Having sat on our recent four-day JAMF200 course it was great to revisit some command line skills from times past. Time to dust off those macOS Terminal skills.
Bring on Sudo (and the disclaimer of course)
Type the following ‘whoami’ command (exclude the Amsys$ bit) in a macOS Terminal window and you’ll get the current user:
Amsys$ whoami sperringsn
Run the same command with ‘sudo’ and the output of ‘whoami’ now shows the ‘root’ user rather than ‘sperringsn’. Nice!
Amsys$ sudo whoami root
OK, why is this useful? The Sudo (super user do) command is definitely one of the more powerful unix commands and those who regularly spend time at the CLI quickly learn its uses. It allows the user to temporarily gain superuser privileges with the default generally being root (aka the System Administrator account) thus providing the ability to perform system admin level maintenance etc. Time to read that disclaimer below.
“Sounds kinda cool! Tell me more please!”
OK. In another example, let’s say you want to check if Remote Login is enabled on the computer you’re on. We can check this in the GUI (via System Preferences) but as we’re all about the CLI today, let’s see how simple this is. Running the following command (again, after Amsys$) without super user privileges gets you this:
Amsys$ systemsetup -getremotelogin You need administrator access to run this tool... exiting!
Repeat the command with sudo at the beginning, authentic, and away you go:
Amsys$ sudo systemsetup -getremotelogin Password: Remote Login: On
Sudo……the common mis-conception
One of the common mis-conceptions of this super-cool, superuser unix command that I’ve heard a fair bit recently on our Support Essentials course is that it’s used solely to provide root level access to a standard user. Or, just to get around any ‘permission denied’ issues one might be presented with.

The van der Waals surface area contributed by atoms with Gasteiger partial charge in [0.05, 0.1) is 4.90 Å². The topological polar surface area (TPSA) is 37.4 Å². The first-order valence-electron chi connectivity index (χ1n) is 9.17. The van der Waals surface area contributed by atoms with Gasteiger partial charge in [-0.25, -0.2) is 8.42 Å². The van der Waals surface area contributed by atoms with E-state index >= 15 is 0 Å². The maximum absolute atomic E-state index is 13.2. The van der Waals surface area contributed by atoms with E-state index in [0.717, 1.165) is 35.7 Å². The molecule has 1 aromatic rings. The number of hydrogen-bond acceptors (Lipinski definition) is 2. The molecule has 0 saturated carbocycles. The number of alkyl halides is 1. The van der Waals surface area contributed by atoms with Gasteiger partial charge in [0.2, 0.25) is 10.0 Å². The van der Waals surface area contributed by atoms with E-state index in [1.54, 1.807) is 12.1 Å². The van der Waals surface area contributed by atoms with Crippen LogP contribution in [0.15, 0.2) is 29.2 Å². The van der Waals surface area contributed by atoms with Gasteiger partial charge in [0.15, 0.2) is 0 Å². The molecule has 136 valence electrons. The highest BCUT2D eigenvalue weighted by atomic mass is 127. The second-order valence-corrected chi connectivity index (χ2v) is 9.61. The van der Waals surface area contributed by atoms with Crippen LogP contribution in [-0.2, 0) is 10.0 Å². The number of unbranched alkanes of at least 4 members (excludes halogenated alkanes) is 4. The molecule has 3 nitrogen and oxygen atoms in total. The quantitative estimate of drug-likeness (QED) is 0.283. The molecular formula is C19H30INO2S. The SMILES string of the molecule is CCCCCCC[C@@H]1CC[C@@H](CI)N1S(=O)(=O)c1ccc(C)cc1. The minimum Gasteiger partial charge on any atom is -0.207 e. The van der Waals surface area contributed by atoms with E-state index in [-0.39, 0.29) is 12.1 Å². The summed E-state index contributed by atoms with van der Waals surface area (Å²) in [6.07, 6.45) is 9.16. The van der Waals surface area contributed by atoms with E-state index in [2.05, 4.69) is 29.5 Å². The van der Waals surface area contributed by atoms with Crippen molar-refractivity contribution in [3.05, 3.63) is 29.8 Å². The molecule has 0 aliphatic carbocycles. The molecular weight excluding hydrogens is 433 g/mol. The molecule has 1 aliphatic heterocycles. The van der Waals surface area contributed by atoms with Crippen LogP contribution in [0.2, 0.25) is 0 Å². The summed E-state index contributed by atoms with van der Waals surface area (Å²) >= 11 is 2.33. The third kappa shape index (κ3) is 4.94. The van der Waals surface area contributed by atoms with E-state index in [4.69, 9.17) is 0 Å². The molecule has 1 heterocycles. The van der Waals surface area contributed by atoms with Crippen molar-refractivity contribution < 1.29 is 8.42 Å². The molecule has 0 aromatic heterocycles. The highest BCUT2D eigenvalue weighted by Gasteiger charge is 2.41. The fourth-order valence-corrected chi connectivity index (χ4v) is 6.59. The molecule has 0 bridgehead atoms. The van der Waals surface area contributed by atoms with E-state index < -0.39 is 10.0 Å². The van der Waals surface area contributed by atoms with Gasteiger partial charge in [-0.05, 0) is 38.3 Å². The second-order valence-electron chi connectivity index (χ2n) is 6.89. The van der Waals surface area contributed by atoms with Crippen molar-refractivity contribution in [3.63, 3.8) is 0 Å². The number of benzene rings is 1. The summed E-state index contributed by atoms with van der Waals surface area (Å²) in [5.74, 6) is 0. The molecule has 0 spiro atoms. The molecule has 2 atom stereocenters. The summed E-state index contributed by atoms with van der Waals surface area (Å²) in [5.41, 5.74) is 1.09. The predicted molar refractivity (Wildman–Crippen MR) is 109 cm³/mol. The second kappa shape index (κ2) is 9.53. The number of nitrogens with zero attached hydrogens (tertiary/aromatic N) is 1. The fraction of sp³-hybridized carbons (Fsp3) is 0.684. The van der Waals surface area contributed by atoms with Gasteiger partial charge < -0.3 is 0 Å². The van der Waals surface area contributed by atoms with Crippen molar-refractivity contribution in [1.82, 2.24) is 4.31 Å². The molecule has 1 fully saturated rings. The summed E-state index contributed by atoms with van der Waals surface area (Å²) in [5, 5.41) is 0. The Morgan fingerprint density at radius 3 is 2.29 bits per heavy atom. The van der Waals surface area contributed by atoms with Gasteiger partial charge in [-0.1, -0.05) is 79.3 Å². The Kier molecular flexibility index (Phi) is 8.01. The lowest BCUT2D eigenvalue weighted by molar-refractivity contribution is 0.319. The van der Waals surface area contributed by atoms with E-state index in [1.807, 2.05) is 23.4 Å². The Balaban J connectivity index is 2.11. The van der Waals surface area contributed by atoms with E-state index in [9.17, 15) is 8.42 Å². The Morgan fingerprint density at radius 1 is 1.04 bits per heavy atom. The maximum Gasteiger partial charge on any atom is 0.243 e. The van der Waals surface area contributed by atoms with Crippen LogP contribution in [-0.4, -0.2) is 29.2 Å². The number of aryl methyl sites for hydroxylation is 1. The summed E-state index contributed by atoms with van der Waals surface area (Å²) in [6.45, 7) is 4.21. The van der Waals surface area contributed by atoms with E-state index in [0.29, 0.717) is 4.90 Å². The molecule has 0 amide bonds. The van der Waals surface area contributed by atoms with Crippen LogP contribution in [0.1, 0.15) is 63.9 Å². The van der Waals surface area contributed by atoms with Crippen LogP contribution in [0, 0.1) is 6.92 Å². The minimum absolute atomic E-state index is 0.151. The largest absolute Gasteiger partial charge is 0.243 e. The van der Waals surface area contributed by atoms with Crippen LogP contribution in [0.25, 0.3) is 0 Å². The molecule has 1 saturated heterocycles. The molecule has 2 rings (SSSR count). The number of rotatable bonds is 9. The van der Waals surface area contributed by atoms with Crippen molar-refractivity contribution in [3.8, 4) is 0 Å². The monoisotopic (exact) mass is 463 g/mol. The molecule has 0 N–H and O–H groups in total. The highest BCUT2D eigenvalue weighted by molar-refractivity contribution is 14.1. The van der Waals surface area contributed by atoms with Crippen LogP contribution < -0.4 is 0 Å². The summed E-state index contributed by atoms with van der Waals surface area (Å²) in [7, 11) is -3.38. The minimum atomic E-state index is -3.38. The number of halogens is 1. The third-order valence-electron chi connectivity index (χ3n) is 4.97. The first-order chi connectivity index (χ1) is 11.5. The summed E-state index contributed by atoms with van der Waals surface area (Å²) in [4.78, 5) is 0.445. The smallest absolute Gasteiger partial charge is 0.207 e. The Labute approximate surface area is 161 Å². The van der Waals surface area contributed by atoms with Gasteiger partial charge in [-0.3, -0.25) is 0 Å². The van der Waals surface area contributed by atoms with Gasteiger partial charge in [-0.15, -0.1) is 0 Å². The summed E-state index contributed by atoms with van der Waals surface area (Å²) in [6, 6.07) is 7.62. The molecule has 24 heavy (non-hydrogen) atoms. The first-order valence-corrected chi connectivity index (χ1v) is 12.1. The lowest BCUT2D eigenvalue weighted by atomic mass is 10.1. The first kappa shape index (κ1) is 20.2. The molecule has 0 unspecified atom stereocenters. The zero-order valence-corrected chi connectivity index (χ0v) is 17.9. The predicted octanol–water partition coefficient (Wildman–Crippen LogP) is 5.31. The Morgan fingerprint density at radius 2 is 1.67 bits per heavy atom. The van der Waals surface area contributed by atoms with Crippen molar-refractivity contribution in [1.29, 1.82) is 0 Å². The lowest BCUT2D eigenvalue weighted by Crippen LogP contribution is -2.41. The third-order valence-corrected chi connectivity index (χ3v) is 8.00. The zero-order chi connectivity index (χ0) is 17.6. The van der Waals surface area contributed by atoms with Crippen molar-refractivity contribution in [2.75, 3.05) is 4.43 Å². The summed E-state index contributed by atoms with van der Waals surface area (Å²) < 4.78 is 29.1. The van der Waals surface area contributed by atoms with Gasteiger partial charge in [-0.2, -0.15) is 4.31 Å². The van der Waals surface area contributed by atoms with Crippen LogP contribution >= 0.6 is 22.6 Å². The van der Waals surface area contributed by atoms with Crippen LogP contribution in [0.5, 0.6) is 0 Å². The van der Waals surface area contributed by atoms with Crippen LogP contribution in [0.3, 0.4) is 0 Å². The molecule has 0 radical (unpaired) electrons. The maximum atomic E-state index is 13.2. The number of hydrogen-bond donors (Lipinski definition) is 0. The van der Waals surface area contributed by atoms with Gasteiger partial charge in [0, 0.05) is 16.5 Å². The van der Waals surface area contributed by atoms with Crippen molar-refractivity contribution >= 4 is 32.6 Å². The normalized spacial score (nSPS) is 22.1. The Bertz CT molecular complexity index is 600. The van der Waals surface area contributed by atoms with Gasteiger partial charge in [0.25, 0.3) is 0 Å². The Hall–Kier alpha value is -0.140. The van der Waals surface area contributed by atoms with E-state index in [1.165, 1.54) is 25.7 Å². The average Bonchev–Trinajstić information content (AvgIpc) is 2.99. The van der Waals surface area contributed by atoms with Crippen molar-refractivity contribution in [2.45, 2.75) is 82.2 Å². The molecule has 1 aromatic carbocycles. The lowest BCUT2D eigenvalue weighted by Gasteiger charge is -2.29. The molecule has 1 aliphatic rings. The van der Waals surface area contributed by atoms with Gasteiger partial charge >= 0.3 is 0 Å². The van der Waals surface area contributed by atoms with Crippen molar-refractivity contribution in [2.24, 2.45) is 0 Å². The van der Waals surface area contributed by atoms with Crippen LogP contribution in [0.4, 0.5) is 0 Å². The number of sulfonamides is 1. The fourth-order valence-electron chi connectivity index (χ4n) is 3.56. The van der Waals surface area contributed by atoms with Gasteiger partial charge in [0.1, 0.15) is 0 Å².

Whilst true, it’s actually much more powerful in that it can run commands as any user, not just the root user.
Using the example at the beginning of this post, if we now execute the same ‘whoami’ command with ‘sudo -u username we get the following:
sudo -u bob whoami bob
Again, the output confirms we’re now acting as ‘bob’.
Being able to run commands as any user is definitely a useful tool to have in the box. Additionally, there’s a similar command called ‘su’ for ‘switch user’. We’ll park that for a future blog post.
More Sudo nuggets
- Naturally, you’ll be prompted for your password when running a command with sudo for the first time. However, run another sudo command within 5 mins, and you won’t. This is because your credentials are cached (in the current shell window only) for 300 seconds so you don’t have to keep re-authenticating. Create a new Terminal window and you’ll be prompted again though.
- As with most things in macOS, there’s a log file for that! This includes sudo. Using the Console app (locate using macOS Spotlight via CMD+Space). Within Console search for process:sudo:
- And……for when you forget to type sudo:
Typing a command (even if short in length) and then realising you’ve forgotten to add the sudo command at the beginning is just plain annoying. You can up-arrow of course to call the last typed command and then add sudo to the beginning, or worse, type it out again.This trick, however, negates that need:
Using this simple command will run the previous typed command using sudo. Nice!
So, there we go, hopefully that provides a little more background on using sudo. If you would like more info on the command line then check out our Command Line Essentials course.
The all important disclaimer:
Obviously, with great power, comes great responsibility and therefore the above is best left to System Administrators within your live/production environment. Only give users the access they need in order to perform their role – breaking (and then fixing) stuff in a test environment is kinda fun, breaking stuff in a live environment is not!